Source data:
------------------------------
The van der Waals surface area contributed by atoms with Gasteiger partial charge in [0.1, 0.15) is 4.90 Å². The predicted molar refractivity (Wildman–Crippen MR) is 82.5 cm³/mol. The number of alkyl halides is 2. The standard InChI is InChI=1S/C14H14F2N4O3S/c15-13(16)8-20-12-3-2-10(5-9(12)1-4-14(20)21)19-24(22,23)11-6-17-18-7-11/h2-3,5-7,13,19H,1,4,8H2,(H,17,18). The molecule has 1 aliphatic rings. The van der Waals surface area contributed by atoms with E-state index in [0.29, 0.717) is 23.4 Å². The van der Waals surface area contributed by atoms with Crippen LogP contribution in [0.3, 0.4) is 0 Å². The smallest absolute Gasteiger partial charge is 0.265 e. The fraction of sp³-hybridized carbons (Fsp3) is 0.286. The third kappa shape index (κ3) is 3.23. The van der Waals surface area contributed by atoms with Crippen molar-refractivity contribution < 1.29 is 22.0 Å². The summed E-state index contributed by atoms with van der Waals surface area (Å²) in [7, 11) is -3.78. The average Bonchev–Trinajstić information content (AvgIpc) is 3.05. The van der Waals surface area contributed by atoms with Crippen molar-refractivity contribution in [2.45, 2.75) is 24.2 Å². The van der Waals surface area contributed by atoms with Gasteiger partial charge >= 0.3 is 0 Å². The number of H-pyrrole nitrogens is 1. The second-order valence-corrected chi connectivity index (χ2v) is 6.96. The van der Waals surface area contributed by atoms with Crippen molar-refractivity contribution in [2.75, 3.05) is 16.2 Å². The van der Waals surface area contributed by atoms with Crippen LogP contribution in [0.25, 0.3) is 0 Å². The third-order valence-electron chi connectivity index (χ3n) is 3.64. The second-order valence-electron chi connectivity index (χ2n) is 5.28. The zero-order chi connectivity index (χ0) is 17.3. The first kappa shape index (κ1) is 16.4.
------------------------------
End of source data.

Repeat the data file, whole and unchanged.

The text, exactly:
The van der Waals surface area contributed by atoms with Gasteiger partial charge in [0.1, 0.15) is 4.90 Å². The predicted molar refractivity (Wildman–Crippen MR) is 82.5 cm³/mol. The number of alkyl halides is 2. The standard InChI is InChI=1S/C14H14F2N4O3S/c15-13(16)8-20-12-3-2-10(5-9(12)1-4-14(20)21)19-24(22,23)11-6-17-18-7-11/h2-3,5-7,13,19H,1,4,8H2,(H,17,18). The molecule has 1 aliphatic rings. The van der Waals surface area contributed by atoms with E-state index in [0.29, 0.717) is 23.4 Å². The van der Waals surface area contributed by atoms with Crippen LogP contribution in [0.3, 0.4) is 0 Å². The smallest absolute Gasteiger partial charge is 0.265 e. The fraction of sp³-hybridized carbons (Fsp3) is 0.286. The third kappa shape index (κ3) is 3.23. The van der Waals surface area contributed by atoms with Crippen molar-refractivity contribution < 1.29 is 22.0 Å². The summed E-state index contributed by atoms with van der Waals surface area (Å²) in [7, 11) is -3.78. The average Bonchev–Trinajstić information content (AvgIpc) is 3.05. The van der Waals surface area contributed by atoms with Crippen molar-refractivity contribution in [2.45, 2.75) is 24.2 Å². The van der Waals surface area contributed by atoms with Gasteiger partial charge >= 0.3 is 0 Å². The number of H-pyrrole nitrogens is 1. The second-order valence-corrected chi connectivity index (χ2v) is 6.96. The van der Waals surface area contributed by atoms with Crippen molar-refractivity contribution in [2.75, 3.05) is 16.2 Å². The van der Waals surface area contributed by atoms with Crippen LogP contribution in [0.25, 0.3) is 0 Å². The third-order valence-electron chi connectivity index (χ3n) is 3.64. The second-order valence-electron chi connectivity index (χ2n) is 5.28. The zero-order chi connectivity index (χ0) is 17.3. The first kappa shape index (κ1) is 16.4.